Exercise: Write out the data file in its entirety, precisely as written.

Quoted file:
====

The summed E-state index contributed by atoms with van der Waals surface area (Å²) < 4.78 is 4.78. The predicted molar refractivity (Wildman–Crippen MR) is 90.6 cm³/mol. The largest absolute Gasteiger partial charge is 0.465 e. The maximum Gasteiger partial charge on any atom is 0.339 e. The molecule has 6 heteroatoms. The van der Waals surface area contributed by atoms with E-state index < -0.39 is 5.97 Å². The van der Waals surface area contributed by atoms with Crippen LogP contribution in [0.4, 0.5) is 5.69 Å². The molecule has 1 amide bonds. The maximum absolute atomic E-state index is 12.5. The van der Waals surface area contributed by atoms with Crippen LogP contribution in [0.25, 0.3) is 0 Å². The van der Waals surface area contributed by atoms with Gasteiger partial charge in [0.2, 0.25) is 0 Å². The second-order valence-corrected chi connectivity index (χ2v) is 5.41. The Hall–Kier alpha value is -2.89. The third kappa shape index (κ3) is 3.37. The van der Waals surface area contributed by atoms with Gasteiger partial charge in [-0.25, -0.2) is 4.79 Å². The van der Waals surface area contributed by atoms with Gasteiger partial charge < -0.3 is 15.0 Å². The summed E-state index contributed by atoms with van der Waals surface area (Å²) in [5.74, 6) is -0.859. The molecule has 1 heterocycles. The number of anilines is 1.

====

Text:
The summed E-state index contributed by atoms with van der Waals surface area (Å²) < 4.78 is 4.78. The predicted molar refractivity (Wildman–Crippen MR) is 90.6 cm³/mol. The largest absolute Gasteiger partial charge is 0.465 e. The maximum Gasteiger partial charge on any atom is 0.339 e. The molecule has 6 heteroatoms. The van der Waals surface area contributed by atoms with E-state index < -0.39 is 5.97 Å². The van der Waals surface area contributed by atoms with Crippen LogP contribution in [0.4, 0.5) is 5.69 Å². The molecule has 1 amide bonds. The maximum absolute atomic E-state index is 12.5. The van der Waals surface area contributed by atoms with Crippen LogP contribution in [0.25, 0.3) is 0 Å². The van der Waals surface area contributed by atoms with Gasteiger partial charge in [0.2, 0.25) is 0 Å². The second-order valence-corrected chi connectivity index (χ2v) is 5.41. The Hall–Kier alpha value is -2.89. The third kappa shape index (κ3) is 3.37. The van der Waals surface area contributed by atoms with Gasteiger partial charge in [-0.25, -0.2) is 4.79 Å². The van der Waals surface area contributed by atoms with Gasteiger partial charge < -0.3 is 15.0 Å². The summed E-state index contributed by atoms with van der Waals surface area (Å²) in [5.74, 6) is -0.859. The molecule has 1 heterocycles. The number of anilines is 1.